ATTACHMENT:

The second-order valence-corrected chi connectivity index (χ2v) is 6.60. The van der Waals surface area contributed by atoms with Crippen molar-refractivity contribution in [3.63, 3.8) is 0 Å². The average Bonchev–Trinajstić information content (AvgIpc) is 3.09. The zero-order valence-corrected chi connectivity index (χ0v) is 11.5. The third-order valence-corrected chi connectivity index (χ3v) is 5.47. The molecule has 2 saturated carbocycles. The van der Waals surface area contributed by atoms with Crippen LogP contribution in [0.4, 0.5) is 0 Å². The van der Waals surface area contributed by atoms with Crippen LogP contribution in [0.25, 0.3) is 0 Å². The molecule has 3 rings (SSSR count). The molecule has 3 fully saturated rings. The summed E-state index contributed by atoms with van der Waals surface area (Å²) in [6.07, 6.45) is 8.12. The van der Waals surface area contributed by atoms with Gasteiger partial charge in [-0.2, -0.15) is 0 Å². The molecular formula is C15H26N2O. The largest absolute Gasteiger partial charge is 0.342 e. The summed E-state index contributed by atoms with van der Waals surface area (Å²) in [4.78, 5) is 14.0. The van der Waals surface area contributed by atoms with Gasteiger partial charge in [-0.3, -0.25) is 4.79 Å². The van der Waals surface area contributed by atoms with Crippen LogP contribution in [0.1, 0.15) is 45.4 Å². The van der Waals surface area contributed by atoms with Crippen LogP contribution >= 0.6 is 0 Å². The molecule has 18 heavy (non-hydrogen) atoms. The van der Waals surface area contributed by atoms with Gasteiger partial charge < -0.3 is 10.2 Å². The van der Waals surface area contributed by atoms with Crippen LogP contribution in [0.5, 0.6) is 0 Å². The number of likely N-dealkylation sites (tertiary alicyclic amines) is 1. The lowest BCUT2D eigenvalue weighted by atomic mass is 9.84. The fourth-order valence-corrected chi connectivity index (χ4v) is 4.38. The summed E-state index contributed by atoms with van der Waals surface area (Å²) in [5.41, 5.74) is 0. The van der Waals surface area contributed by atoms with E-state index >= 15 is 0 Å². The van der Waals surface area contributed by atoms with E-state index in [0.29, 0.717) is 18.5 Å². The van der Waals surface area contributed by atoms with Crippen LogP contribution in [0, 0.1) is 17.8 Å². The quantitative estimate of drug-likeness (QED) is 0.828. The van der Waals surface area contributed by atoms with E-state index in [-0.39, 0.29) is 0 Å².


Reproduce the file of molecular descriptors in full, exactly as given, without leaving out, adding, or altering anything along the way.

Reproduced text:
The second-order valence-corrected chi connectivity index (χ2v) is 6.60. The van der Waals surface area contributed by atoms with Crippen molar-refractivity contribution in [3.63, 3.8) is 0 Å². The average Bonchev–Trinajstić information content (AvgIpc) is 3.09. The zero-order valence-corrected chi connectivity index (χ0v) is 11.5. The third-order valence-corrected chi connectivity index (χ3v) is 5.47. The molecule has 2 saturated carbocycles. The van der Waals surface area contributed by atoms with Crippen LogP contribution in [0.4, 0.5) is 0 Å². The van der Waals surface area contributed by atoms with Crippen LogP contribution in [0.25, 0.3) is 0 Å². The molecule has 3 rings (SSSR count). The molecule has 3 fully saturated rings. The summed E-state index contributed by atoms with van der Waals surface area (Å²) in [6.07, 6.45) is 8.12. The van der Waals surface area contributed by atoms with Gasteiger partial charge in [-0.2, -0.15) is 0 Å². The molecular formula is C15H26N2O. The largest absolute Gasteiger partial charge is 0.342 e. The summed E-state index contributed by atoms with van der Waals surface area (Å²) in [4.78, 5) is 14.0. The van der Waals surface area contributed by atoms with Gasteiger partial charge in [-0.3, -0.25) is 4.79 Å². The van der Waals surface area contributed by atoms with Crippen LogP contribution in [0.1, 0.15) is 45.4 Å². The van der Waals surface area contributed by atoms with Crippen LogP contribution >= 0.6 is 0 Å². The molecule has 18 heavy (non-hydrogen) atoms. The van der Waals surface area contributed by atoms with Gasteiger partial charge < -0.3 is 10.2 Å². The van der Waals surface area contributed by atoms with Crippen LogP contribution in [0.5, 0.6) is 0 Å². The number of likely N-dealkylation sites (tertiary alicyclic amines) is 1. The lowest BCUT2D eigenvalue weighted by atomic mass is 9.84. The fourth-order valence-corrected chi connectivity index (χ4v) is 4.38. The summed E-state index contributed by atoms with van der Waals surface area (Å²) in [5.41, 5.74) is 0. The van der Waals surface area contributed by atoms with E-state index >= 15 is 0 Å². The van der Waals surface area contributed by atoms with E-state index in [0.29, 0.717) is 18.5 Å². The van der Waals surface area contributed by atoms with Crippen LogP contribution in [0, 0.1) is 17.8 Å². The quantitative estimate of drug-likeness (QED) is 0.828. The van der Waals surface area contributed by atoms with E-state index in [-0.39, 0.29) is 0 Å².